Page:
Sunday, October 5, 2008


Director Lesley Selander's thoroughly routine outdoor yarn "The Yellow Tomahawk" (** out of ****) pits the Cheyenne against the U.S. Cavalry with leathery tough Rory Calhoun in the middle as the seasoned, buckskin-clad Indian scout who has to lead the survivors to safety. This United Artists western was lensed in color but the TV print that Turner Classic Movies aired was inexplicably in black & white.

The action opens with Adam Reed (Rory Calhoun of "Black Spurs") eluding several Indians and riding up to palaver with his old friend and Cheyenne chief, Fire Knife (Lee Van Cleef of "The Good, The Bad, and the Ugly"), who has killing on his mind. Fire Knife warns Adam that his Cheyenne braves are poised to wipe out a nearby cavalry fort under construction because it violates a treaty that the Indians made with the government. On his way to inform stuck-up camp commandant, Major Ives (Warner Anderson of "Objective, Burma!"),about the impending Indian attack, Adam discovers a beautiful wood nymph seductively treading water in a lake. Katherine 'Kate' Bolden (Peggy Castle of "I, Jury") is another of those silly women in westerns that bathe nude in the middle of Indian country without a care in the world. Castle appears to be genuinely nude in her bathing scenes, too, perhaps the most memorable scene of all in this otherwise predictable western. Naturally, Major Ives dismisses Adam's warning from Fire Knife until the commander realizes that somebody has raided his ammunition dump far outside the fort. This is one of the many questions that the Richard Alan Simmons' screenplay leaves unanswered in this trim, 82-minute oater. Why would the cavalry bury their ammunition at a secret spot in the desert rather than keep it on the premises in the fort? No sooner have they made this discovery than the Indians attack, knock out of hero, and leave him as the only survivor. Before this attack, a pair of white prospectors rides into the fort. Sawyer (Peter Graves of "Stalag 17") brings in his partner with an arrow in his chest. While Adam is getting hot water to help in removing the arrow, the greedy Sawyer grinds the shaft in deeper and kills his helpless partner. Later, we learn that Sawyer and his partner had struck gold. The question of the dispersal of the gold is also left unanswered after our heroes survive the ordeal. Adam and Fire Knife have one final pow-wow and Fire Knife demands that Adam hand over Major Ives or everybody will die. Naturally, Adam refuses and the Indians begin to whittle down the whites. James Best in a supporting role as a cavalryman gets an arrow in the back for his efforts. Noah Beery, Jr., plays a aimable Mexican scout pursued by a sexy Indian damsel appropriately named Honey Bear (Oscar-winning actress Rita Moreno of "West Side Story") and Robert Bray of "Lassie" fame is on hand briefly as the ill-fated cavalry officer that Kate had planned to marry.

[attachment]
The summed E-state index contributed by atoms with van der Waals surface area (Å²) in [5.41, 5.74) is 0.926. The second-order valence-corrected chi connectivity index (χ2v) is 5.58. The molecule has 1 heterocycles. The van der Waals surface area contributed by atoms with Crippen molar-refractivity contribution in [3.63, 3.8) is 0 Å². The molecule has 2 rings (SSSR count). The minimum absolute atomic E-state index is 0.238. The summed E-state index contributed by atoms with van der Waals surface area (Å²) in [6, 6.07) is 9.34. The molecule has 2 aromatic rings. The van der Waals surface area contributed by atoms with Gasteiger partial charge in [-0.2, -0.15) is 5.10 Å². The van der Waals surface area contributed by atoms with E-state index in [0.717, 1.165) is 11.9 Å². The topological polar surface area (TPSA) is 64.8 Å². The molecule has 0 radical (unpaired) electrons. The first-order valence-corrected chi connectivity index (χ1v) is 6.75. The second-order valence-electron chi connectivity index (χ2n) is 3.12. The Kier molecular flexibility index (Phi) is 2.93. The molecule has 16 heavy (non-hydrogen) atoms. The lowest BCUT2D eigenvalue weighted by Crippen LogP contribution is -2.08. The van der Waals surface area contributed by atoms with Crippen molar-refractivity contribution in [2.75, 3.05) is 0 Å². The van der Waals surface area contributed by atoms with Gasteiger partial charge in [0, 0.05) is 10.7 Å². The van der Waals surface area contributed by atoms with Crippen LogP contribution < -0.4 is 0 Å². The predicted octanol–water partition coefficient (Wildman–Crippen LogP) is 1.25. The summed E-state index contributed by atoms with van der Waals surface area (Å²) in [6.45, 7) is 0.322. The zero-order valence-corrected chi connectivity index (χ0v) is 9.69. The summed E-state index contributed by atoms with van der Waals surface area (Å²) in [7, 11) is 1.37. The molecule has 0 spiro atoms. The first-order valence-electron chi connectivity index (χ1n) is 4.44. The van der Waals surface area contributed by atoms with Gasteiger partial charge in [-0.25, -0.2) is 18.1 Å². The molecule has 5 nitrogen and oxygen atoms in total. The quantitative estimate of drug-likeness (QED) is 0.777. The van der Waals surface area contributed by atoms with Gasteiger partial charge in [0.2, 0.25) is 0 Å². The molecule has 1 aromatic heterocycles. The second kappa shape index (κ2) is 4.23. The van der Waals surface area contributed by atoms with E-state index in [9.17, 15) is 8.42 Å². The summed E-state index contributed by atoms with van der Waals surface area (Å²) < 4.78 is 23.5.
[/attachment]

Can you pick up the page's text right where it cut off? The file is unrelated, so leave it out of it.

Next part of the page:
The biggest surprise in this unremarkable western shot on location in Kanab, Utah, is that the evil cavalry officer Ives, who slaughtered Indian men, women, and children at the infamous Sand Creek Massacre, has been keeping a secret that he is a Native American, too! Ironically, the taut bow that Fire Knife gives out of friendship to Adam at the outset of the hostilities is what our heroic scout uses to kill the stalwart Cheyenne warrior after he has run out of bullets. "The Yellow Tomahawk" concludes on an ambiguous note. The survivors reach another outpost, Fort Ellis, where Adam and Ives furnish their respective reports about the issue to an army general, but we never learn the outcome of this meeting. Is this artistic ambiguity or yet another unanswered question. Producer Howard W. Koch is no relation to "Casablanca" scenarist Howard Koch. Ultimately, "The Yellow Tomahawk" is one of many pro-Indian westerns that appeared in the aftermath of "Broken Arrow" (1950) where the Native American is viewed as a noble savage unjustly treated by some but not all whites. Selander, who made dozens of westerns during the 1950s and the 1960s, makes this minor western tolerable despite its thin characters and familiar predicament. Calhoun stands out of an above-average cast as the always serviceable leading man, and good looking Castle is worth watching for her feminine charms. Peter Graves plays a skunk as was usual in most of his early roles. Actually, Lesley Selander did a more satisfactory dramatic version of this movie the year before called "War Paint" (1953) with Robert Stack. Incidentally, Noah Beery Jr. and Rita Moreno both went on to become regulars on "The Rockford Files".

No comments: